This image was created by Anton Van Den Wyngaerde. He was a Flemish painter of landscapes who lived in the 16th century. This painter toured Spain from 1561, drawing a collection of sixty two views of towns and cities. Thus, the image shows how Cuenca was in the 16th century.
Cuenca is a city in Castilla-La Mancha, situated near Madrid (the capital of Spain). It is ubicated between Albacete and Guadalajara provinces. Cuenca appeared as an urban center located on top of a hill; that is because originally it was a Medieval town and it was surrounded by city walls and the sickle of Huecar’s river as well to protect the city from attack.
This picture displays the old quarter which has an irregular urban layout because it is very conditioned by the topography. The modern city started to grow from the 60s and the modern landscape has a lineal plane. Cuenca grew thanks to the economic activities conducted by workshops, potters and blacksmiths as part of medieval craftsmanship.
In the drawing we can see in detail the following elements. In the foreground we can appreciate a beautiful sunshine that makes you feel a sensation of peace, calmness, tranquility. Nowadays you feel the same when you have a walk along all the narrow streets in the old part of the city. At the top of the image, we can observe the cathedral which is the only Gothic Normand style in Spain. It is situate in the “Main square”, in which so many years ago it was celebrate a festival with cows running all around that place and the streets around.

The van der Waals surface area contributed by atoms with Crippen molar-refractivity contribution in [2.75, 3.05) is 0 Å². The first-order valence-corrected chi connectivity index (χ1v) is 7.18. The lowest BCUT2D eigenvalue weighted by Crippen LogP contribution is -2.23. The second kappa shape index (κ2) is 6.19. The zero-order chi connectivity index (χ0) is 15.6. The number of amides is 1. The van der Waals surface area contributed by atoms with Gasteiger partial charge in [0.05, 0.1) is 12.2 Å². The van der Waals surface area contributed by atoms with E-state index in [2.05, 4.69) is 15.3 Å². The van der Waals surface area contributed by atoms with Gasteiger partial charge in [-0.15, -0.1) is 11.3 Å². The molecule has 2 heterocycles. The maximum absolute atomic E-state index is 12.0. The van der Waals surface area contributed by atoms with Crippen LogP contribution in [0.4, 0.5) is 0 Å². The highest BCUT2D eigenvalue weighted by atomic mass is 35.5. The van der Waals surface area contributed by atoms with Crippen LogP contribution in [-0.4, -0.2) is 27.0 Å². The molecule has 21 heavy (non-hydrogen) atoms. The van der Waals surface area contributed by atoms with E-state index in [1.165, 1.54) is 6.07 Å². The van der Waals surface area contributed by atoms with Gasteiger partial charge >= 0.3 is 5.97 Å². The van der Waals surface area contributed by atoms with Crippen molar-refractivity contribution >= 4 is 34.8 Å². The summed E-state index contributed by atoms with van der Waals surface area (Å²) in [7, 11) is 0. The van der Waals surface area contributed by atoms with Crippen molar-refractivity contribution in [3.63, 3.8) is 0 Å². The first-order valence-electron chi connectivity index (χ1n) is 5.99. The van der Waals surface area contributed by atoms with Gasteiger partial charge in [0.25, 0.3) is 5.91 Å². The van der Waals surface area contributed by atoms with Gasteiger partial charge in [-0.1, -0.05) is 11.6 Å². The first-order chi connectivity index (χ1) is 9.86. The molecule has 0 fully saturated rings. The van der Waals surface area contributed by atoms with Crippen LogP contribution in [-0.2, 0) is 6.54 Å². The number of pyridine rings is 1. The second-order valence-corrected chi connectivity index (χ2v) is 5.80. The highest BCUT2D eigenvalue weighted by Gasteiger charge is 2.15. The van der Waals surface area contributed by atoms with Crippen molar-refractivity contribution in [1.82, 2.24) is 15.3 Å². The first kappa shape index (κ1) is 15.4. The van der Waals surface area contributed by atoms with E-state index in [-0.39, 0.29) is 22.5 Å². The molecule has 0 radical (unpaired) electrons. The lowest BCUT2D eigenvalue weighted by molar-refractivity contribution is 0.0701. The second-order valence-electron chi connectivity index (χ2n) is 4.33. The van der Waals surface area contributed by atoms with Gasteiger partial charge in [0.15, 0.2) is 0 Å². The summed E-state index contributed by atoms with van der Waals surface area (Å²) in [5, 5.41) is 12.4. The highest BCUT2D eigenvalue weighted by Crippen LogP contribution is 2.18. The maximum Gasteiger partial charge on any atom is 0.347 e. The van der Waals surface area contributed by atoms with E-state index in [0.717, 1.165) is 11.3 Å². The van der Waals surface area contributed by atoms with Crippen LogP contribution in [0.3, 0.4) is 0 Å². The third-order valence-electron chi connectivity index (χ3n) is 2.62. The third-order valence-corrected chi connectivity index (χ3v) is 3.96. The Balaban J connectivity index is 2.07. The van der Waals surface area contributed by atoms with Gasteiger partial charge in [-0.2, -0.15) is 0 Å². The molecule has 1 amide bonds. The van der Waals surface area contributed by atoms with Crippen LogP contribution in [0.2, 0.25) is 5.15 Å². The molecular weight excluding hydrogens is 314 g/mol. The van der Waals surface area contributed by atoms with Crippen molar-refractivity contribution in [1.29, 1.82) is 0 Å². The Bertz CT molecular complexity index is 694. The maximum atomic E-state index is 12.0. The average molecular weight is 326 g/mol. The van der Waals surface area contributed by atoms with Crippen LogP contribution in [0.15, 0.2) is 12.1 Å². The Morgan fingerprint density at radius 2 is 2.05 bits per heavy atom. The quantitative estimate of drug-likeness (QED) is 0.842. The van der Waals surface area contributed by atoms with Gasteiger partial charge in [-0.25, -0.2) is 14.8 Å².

Close to this area we can find the “Hanged Houses” that are very influenced by the topography. In the past this was a common architectural element on the eastern edge of the old city, located opposite the sickle of the river Huécar. They were very useful to protect the city in the medieval times but today only remain a small series of houses. Among all these houses, the best known is a set of three structures with wooden balconies. They exist from the 15th century but have been constantly remodeled and have been used as residences, restaurants and lately the Abstract Art Museum. In this splendid museum not only the superb works of art are astonishing but also the setting and the environment is wonderful.
In the middle of the picture we can distinguish “Saint Paul Bridge” that crosses the river Huécar, linking “Saint Paul‘s convent” and the urban area. The convent situated at the bottom right corner is now a Parador hotel. Although the “Ciudad Encantada” is not showed in the picture, it is an important proximal landscape, very popular because the relief forms and sizes of its rocks.
The city remained on the top of the hill until the 20th century. Then, with the arrival of rural immigration and industrialiation, it began to expand. In the picture, you can only see the old quarter because by that time (16th century) was the only part of the city that was built, but after that Cuenca started a expansion throughout the opposite side of the river. Most of the people are working in the second and third sector in Cuenca ‘city, but in the villages around it ninety percent of the population work in the first sector.
In Cuenca, people usually live around up town, because the houses from down town are very small and old. The buildings are not high at all, mainly because there are not office towers. As I said before, the most important feature of Cuenca housing is the architecture of the “Hanged Houses”.
Judith Pintor Ortega